## Introduction: Elevator LEDs

My students have been working on creating an elevator with their VEX Robotics kits. A lot of them have been struggling with some of the bonus challenges I have included into their assignment. This inspired me to find a way to do a similar activity for my graduate class at Saint Catherine University, Physical Computing. I do not have the same structural equipment that I do have for our robotics kits, but I found a way to simulate the challenge that the students in my class are doing by using LED's to simulate an elevator rising and lowering.

In my sketch, the yellow LEDs represent each floor (ground, second, and third floor). The red LEDs show the elevator rising or lowering to each floor. The elevator will start out on the ground floor and wait for the second floor button or for the third floor button to be pressed. When one of those buttons is pressed the elevator will go to that floor, pause for 2 seconds and return the ground floor.

Platform: Arduino UNO

Language: C++

List of Materials and Equipment:

• 1 Arduino Uno
• 3 Push Buttons
• 3 Yellow LED's (colors could be different)
• 4 Red LED's (colors could be different)
• 10 1 Kilo Ohm resistors (1000 Ohm)
• 13 Long Jumper wires
• 3 short Jumper wires

## Step 1: ​Step 1: Gather the Materials and Set Up the Circuit

Materials Needed:

• 1 Arduino Uno
• 3 Push Buttons
• 3 Yellow LED's (colors could be different)
• 4 Red LED's (colors could be different)
• 10 1 Kilo Ohm resistors (1000 Ohm)
• 13 Long Jumper wires
• 3 short Jumper wires

1. Place the LED's as shown in the image. Use a different color LED to represent each floor, and one color to represent the elevator moving in between floors.

2. Connect a long jumper wire to the anode of each LED. Starting with the lowest LED on your board (Ground Floor), connect each Jumper wire in order starting at port 8 (ground Floor LED) and then work your way down to port 2(Third Floor LED).

3. Place a 1 kilo ohm resistor between the cathode of each LED and the negative bus on the breadboard. Run a Jumper wire from the negative bus to a ground port on the Arduino board.

4. Connect the buttons as shown in the image. Run a long jumper wire from one lead of the button to ports 11(3rd floor button), 10 (2nd floor button), and 9 (ground floor button). These will serve as your digital read wires that tells Arduino if the button is pressed or not. You will also need to connect each button up to the 5V port on your Arduino. Finally, connect a 1 kilo ohm resistor to the other leg of the button and return that lead to the ground.

## Step 2: Step 2: Your All Set Up, Start to Write the Sketch

Create the following variables for the sketch. These variable should be located above the "void setup()" function. They will allow you to identify the ports that the buttons and LED's are plugged into so you do no need to remember the port number as you program.

## Step 3: Step 3: Set Up the "void Setup()" Function

You will need to tell Arduino Uno which ports are outputs and which ports are inputs. The LEDs that identify where the elevator is at are all outputs. When a button is pressed, it is considered an input. The program identifies the input and the LEDs will be told to light up based on which input (or button) is being activated.

Use the attached image as a guide for setting the inputs and outputs.

## Step 4: Step 4: the Void Loop

This is where you tell the Arduino what to do. You will utilize the variables that you have setup up to write commands and program flow that will make the elevator perform as described in the introduction.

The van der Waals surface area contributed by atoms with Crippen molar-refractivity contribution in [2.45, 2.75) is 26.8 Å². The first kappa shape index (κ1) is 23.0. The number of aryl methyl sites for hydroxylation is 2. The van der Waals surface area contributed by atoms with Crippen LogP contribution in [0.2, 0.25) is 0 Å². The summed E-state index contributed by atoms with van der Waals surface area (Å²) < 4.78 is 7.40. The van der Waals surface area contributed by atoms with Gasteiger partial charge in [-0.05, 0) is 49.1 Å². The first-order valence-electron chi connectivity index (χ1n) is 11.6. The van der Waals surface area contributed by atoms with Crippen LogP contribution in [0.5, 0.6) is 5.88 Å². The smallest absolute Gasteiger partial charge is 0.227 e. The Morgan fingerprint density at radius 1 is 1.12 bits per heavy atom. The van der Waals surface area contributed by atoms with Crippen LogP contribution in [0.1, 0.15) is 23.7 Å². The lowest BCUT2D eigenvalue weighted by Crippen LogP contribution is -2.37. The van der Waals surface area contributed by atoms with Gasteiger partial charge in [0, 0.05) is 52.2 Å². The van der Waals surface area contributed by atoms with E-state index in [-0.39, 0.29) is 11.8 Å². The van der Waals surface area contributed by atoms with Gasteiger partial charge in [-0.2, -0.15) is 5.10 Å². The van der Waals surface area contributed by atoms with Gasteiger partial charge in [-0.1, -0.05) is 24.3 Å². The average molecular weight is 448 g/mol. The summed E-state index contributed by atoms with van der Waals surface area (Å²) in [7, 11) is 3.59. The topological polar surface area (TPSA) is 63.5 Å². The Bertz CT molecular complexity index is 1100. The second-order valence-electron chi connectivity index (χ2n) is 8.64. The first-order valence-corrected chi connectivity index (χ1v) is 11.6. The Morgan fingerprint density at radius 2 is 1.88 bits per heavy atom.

1. The first part of the void loop() function as shown in the first image tells the variable for the each button to equal the digitalread port. This is telling the program that if the button is pressed it should equal 1 and if it is not pressed it should equal 0. Those values will be used later to tell the elevator when to move.
2. . The second image shows your first command, this will turn the ground floor LED on to show that the elevator is on the ground floor. It is important that this happens above any of the "if{condition}" statements that will follow it. More on this to come...
3. The third image shows an if{condition} statement. In our language it reads "if the 2nd floor button is pressed, complete the commands inside of the curly braces { }. If the button is not pressed the program will not perform these commands. You will notice inside of that "if" statement that there is another "if" statement. The second if statement in this program looks to see if the ground floor LED is on; if it is (and it should be on because we told it to be on in line 59) it will perform the commands necessary to raise the elevator to the 2nd floor. Use the digitalwrite() and delay() commands to tell the Arduino which LED to light up and for how long. Use image three to help you with this part.
4. The fourth image shows another "if" statement inside of an "if" statement. This is the same setup as the 2nd floor setup, but it is looking to see if the third floor button is pressed and the ground floor LED is on. When this both of these are true, the LEDs will turn on in the same fashion, but will go all the way up to the third floor and go back down. See the last two images for the setup of this portion.
5. Test it out. See if the sketch works, if you get any errors, make sure to check your curly braces!

## Step 5: Step 5: Bonus Challenge

The lesson is done at this point, but you may have noticed that the sketch has three buttons, but you only used two buttons. I included the ground floor button for an additional challenge for the ambitious people out there. If this is you try this:

Modify or rewrite the sketch so that the elevator will stay on the called floor until another floor is called. The elevator should be able to go from any floor to another floor. It should not return to the ground floor unless the ground floor is called.